Lord Ganesha and Vastu:
Ganesha, the elephant headed deity, is worshipped first in any Hindu ritual and before the start of any new undertakings. His name is invoked at the beginning of each event, in worship, when the foundation stone is laid for a building, and when the first step is taken on a journey, He is known as the remover of obstacles and the god of auspicious beginnings. He is one of the most popular and beloved of the gods, benevolent and kind.
In my Vastu practice, I place small, nearly invisible symbols of Ganesha (murtis) in the form of an ancient design to correct imbalances, energetically reshape rooms and buildings, and remove inharmonious extensions and cuts. This creates the correct shape for the rooms, allowing beneficial energy to flow unimpeded, with the elements and directions in balance. These symbols are also used to seal positive energy in an environment. I feel the energy shift significantly after the placement of these small symbols throughout a home or workspace.
Ganesha is also placed on altars, representing the earth element and auspicious beginnings. A Ganesha statute or image placed on the desk attracts and maintains positive energy and success in your work.
Ganesha’s appearance is symbolically profound. It is said he represents the centrifugal force of the ever- expanding universe. His huge ears and head make him a perceptive listener who absorbs and retains the wisdom of the ancient Indian scripture known as the Vedas.
Ganesha’s trunk can curl into the shape of OM, the primordial sound of creation. The trunk of the elephant can rip out a tree in the forest, yet is sensitive and gentle enough to pick up a needle. Ganesha’s trunk can sweep obstacles out of the way that may hinder one who is seeking knowledge that leads to enlightenment. His huge stomach symbolizes his ability to digest all of life’s experiences and is said to retain all the wisdom in the universe.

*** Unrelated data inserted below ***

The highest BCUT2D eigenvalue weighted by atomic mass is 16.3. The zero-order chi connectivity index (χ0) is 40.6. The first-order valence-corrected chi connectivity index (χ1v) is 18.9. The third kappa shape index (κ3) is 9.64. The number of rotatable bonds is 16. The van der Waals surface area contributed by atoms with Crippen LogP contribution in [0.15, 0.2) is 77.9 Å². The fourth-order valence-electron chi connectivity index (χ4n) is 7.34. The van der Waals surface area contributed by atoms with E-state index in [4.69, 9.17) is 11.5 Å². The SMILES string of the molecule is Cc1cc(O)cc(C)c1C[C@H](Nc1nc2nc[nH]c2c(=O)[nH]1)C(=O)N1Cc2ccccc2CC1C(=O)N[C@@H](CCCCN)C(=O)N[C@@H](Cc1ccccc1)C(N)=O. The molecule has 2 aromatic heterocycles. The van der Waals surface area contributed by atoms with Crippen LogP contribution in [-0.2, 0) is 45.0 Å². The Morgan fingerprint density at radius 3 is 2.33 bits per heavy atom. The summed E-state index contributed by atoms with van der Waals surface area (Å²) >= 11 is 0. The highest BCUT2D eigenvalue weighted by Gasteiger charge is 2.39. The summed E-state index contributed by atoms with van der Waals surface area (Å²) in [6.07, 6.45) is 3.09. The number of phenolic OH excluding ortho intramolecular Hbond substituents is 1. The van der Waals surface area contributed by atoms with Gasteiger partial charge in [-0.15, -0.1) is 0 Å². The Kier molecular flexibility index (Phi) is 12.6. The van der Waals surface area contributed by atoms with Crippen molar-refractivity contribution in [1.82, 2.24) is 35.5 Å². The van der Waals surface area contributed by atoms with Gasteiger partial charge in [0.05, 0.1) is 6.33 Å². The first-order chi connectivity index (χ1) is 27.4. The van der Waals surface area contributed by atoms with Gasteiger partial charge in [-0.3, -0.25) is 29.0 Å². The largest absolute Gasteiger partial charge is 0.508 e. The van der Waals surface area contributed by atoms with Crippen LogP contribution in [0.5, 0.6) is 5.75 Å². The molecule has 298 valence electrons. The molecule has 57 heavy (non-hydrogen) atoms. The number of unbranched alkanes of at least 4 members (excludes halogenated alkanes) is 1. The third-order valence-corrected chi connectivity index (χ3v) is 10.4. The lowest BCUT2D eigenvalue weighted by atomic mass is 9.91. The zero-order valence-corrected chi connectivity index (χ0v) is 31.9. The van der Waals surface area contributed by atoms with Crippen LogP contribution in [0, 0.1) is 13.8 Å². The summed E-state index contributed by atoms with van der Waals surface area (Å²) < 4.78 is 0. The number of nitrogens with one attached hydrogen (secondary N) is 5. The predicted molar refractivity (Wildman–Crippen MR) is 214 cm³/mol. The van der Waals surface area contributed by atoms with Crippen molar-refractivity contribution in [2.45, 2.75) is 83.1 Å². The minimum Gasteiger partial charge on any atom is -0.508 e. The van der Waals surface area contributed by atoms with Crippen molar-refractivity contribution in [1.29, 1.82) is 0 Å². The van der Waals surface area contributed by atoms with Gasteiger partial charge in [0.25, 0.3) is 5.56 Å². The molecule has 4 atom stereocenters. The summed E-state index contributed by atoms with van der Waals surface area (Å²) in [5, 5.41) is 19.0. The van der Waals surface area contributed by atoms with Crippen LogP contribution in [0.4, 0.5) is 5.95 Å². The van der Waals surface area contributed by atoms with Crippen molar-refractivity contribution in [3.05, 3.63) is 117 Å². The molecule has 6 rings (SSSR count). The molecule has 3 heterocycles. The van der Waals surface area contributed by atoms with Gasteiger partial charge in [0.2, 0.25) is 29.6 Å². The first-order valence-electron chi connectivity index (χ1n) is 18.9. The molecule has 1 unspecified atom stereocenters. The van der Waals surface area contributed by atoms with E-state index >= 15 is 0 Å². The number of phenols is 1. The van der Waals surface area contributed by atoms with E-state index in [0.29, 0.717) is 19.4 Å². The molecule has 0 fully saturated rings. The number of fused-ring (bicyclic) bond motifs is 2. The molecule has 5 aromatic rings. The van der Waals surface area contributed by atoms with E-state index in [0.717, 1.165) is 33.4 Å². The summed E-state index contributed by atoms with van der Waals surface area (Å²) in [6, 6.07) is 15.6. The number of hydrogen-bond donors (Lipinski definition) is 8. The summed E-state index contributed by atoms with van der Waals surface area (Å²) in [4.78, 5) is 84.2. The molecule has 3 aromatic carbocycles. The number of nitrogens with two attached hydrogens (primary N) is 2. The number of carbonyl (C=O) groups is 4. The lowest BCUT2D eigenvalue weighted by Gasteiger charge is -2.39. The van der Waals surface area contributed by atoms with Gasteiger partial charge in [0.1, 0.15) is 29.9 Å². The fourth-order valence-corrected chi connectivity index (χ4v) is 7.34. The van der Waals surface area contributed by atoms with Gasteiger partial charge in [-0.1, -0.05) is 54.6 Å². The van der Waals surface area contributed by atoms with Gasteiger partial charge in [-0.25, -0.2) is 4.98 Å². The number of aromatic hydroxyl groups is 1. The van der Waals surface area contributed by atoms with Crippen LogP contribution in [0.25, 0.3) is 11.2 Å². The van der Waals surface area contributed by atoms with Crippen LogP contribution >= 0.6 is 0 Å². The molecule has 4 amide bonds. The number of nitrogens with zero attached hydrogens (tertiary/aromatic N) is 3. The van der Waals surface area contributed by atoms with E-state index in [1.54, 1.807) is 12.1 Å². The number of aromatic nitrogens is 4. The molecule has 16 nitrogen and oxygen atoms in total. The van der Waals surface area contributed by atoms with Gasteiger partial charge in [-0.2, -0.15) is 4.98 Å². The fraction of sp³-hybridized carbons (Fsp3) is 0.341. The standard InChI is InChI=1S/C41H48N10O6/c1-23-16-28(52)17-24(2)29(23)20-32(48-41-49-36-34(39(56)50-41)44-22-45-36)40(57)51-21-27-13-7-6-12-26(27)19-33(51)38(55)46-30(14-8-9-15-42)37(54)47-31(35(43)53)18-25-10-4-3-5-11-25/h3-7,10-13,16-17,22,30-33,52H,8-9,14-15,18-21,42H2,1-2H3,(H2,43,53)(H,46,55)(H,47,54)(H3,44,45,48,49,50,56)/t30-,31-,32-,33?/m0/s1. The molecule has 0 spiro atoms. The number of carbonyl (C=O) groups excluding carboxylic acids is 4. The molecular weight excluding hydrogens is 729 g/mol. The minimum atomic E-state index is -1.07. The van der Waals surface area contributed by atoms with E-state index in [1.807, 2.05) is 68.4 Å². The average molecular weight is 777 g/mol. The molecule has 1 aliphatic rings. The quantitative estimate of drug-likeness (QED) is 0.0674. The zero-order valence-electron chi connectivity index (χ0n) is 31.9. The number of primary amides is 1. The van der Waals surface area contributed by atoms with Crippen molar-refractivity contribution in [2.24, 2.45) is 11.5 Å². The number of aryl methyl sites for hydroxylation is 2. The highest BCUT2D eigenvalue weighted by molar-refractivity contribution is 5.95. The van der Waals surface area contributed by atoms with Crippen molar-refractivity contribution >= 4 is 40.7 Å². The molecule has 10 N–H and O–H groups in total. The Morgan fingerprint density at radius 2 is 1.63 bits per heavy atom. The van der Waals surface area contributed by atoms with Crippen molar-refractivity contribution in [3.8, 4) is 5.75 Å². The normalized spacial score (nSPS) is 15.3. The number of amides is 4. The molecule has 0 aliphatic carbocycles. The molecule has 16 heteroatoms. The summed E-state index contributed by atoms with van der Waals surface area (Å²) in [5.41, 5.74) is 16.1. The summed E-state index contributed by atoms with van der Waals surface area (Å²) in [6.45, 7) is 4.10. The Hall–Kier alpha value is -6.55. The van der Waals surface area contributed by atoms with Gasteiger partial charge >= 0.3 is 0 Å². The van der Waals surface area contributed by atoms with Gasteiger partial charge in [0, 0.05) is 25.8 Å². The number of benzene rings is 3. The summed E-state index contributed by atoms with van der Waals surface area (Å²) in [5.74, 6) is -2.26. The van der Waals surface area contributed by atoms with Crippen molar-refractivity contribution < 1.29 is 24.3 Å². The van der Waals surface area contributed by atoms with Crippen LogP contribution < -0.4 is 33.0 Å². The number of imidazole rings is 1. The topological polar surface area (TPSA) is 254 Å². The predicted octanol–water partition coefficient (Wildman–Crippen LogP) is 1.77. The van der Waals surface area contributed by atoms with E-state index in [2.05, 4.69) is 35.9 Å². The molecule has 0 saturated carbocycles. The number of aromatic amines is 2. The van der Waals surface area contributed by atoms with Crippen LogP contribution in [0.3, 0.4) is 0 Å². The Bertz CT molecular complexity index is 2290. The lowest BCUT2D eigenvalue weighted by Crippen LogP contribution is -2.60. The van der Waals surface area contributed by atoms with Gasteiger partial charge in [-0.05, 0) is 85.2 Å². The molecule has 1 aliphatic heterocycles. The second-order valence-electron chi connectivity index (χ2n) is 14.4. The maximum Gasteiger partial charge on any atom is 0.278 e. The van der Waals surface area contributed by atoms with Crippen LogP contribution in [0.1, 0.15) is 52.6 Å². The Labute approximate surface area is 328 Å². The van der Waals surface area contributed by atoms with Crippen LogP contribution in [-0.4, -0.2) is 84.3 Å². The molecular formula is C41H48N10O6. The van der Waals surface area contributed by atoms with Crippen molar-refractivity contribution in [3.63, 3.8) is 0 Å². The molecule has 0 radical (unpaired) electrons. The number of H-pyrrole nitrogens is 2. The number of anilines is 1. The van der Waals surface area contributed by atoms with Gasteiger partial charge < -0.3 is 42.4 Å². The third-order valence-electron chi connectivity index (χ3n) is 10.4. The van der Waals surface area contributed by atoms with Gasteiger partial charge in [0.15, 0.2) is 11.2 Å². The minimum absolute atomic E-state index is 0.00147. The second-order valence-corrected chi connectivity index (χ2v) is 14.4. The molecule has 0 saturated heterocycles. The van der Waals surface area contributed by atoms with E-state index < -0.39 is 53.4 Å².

One of his four hands holds a rope, which he uses to draw us nearer to truth. Another hand holds an axe that severs attachments that bind us to the material world. In another hand he holds a sweet, representing the joy that comes as one moves along the path toward enlightenment. A fourth hand is held in a mudra or pose that blesses us and protects us from obstacles that can that block our progress.
There are many stories told about Ganesha, including one is which he gifted India and the world with the Mahabarata and the Bhagavad Gita, written with his broken tusk.
It is good to see Ganesha coming and going from your house, one Ganesha image to welcome you home, and another that graces and blesses you as you leave for the new day.
When people speak about “the elephant in the room” Ganesha is the only elephant to have in your room!
Thank you for your many blessings, Beloved Ganesha.